A vendor has just completed a site survey, and throughout the design, there will be 5 AP's (350's with 2dBi omni's) within 50' of each other in a X pattern. I am concerned that too many will lead to poor performance, as the channels will certainly overlap. There will be different channels used, but due to the massive numbers involved, you can't get far enough away befor you will have to reuse a non-overlapping channel. The environment is Hospital In-Patient wings.
The main concern is that there will be in-air collisions(or signal detected by the other AP's) causing the AP's to wait their stand-off period befor transmitting.
Am I wrong?
Is there any good documentation that discusses overlapping AP's and what to avoid?
Any other opinions/comments are appreciated.
The purpose of a site survey is to determine the AP placement with the best coverage and without frequency overlap.
If the vendor has done a good site survey, there's a good chance each channel does not overlap enough to cause interference. Channel selection and AP placement can be difficult, but usually there is an optimial solution.
If in doubt, ask for a floor plan-based site survey document, showing cell coverage and overlap.
As a point of reference, we never approach a Site Survey with range as the first factor. We always consider capacity first (number of users per AP) and make the coverage area for each AP the right size and shape to maximize reliability and minimize noise.
The fact that the design uses five APs with 2.2dBi antennas would make me suspect that your consultant may be new to wireless.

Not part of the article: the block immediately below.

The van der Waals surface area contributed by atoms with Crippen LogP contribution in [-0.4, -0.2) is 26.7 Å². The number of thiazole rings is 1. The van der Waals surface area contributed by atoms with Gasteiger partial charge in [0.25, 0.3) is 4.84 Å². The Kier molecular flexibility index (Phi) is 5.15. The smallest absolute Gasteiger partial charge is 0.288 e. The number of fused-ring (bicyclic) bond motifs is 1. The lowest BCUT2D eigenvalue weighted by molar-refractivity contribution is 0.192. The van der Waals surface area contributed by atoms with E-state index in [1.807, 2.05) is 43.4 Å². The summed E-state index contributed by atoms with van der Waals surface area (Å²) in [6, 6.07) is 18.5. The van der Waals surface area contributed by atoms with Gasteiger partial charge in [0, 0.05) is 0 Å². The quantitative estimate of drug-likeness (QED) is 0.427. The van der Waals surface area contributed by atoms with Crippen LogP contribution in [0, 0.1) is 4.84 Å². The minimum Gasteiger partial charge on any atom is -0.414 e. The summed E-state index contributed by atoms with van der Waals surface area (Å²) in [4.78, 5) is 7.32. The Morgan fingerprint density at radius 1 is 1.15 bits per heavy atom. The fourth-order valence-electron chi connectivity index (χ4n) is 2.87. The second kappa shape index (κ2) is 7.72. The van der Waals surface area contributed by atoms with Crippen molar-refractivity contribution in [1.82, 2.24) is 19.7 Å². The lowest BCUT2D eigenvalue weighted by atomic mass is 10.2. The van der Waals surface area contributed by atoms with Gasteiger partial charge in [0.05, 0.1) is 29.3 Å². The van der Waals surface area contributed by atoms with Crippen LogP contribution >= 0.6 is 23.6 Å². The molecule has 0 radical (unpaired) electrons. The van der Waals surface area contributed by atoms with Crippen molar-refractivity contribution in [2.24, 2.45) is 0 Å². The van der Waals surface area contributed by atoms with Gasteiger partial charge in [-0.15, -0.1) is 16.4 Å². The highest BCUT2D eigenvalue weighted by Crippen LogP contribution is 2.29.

If you have 75 or fewer users, you may be better off with three APs, but I could not give you a firm answer without at least a floor plan.
Chief Wireless Architect
The 350 series APs are very resistent to same channel overlap. I've had 2 APs within 10 feet of each other using the same channel without a problem in a lab environment.
I wouldn't worry about the interference. However, 5 APs for a single area could be overkill depending on what type of throughput is required.
My friend has a 3com 8000 Series and is the Parent AP in our network. I have a Cisco 350 Series and am a repeater of his signal. I can only maintain my signal and authentication w/ his AP for a moment of minutes. We think there is another AP in the area that is giving us interference. Any suggestions for this?
The error message tells me that the MAC address of this AP is not authenticated, though it is in my approved or "allowed" list.
David Z. Kil
dont forget that power levels can be altered on clients and Access Points thereby reducing areas of coverage and avoiding excessive cell overlap
I have played around with 4 350's using the same channel...... I have no problems at all. I don't implement that way, but just wanted to see for myself. I am no RF engineer, but are there any link to what you can get away with?
Like suggested, you can lower the output to prevent too much overlap. The number of users and applications that will be on this WLAN will decide if 5 is too many. On some of my installs, I have had to limit the number of users to 15 per AP just because of bandwidth issues. The problem with hospitals.... old ones especially are like bomb shelters. They might of planned for 5 just to cover all areas without having any dead spots. After the install, play around with applications and doing a continuous ping to see if you drop or if you see any problems.